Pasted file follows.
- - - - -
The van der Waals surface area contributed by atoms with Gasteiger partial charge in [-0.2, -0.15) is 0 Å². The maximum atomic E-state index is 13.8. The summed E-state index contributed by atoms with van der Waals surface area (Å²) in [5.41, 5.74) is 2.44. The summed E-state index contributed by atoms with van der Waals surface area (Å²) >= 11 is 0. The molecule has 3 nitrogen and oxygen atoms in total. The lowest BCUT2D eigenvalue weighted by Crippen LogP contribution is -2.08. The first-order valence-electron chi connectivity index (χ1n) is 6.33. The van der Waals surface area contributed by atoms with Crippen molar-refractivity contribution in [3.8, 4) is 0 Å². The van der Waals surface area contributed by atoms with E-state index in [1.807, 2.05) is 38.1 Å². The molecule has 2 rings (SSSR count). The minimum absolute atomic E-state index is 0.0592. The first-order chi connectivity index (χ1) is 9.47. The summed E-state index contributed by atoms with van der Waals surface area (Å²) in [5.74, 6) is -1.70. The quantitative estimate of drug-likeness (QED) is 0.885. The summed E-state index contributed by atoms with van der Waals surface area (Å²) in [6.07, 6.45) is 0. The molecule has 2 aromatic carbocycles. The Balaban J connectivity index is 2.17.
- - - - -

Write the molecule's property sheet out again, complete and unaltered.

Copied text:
The van der Waals surface area contributed by atoms with Gasteiger partial charge in [-0.2, -0.15) is 0 Å². The maximum atomic E-state index is 13.8. The summed E-state index contributed by atoms with van der Waals surface area (Å²) in [5.41, 5.74) is 2.44. The summed E-state index contributed by atoms with van der Waals surface area (Å²) >= 11 is 0. The molecule has 3 nitrogen and oxygen atoms in total. The lowest BCUT2D eigenvalue weighted by Crippen LogP contribution is -2.08. The first-order valence-electron chi connectivity index (χ1n) is 6.33. The van der Waals surface area contributed by atoms with Crippen molar-refractivity contribution in [3.8, 4) is 0 Å². The van der Waals surface area contributed by atoms with E-state index in [1.807, 2.05) is 38.1 Å². The molecule has 2 rings (SSSR count). The minimum absolute atomic E-state index is 0.0592. The first-order chi connectivity index (χ1) is 9.47. The summed E-state index contributed by atoms with van der Waals surface area (Å²) in [5.74, 6) is -1.70. The quantitative estimate of drug-likeness (QED) is 0.885. The summed E-state index contributed by atoms with van der Waals surface area (Å²) in [6.07, 6.45) is 0. The molecule has 2 aromatic carbocycles. The Balaban J connectivity index is 2.17.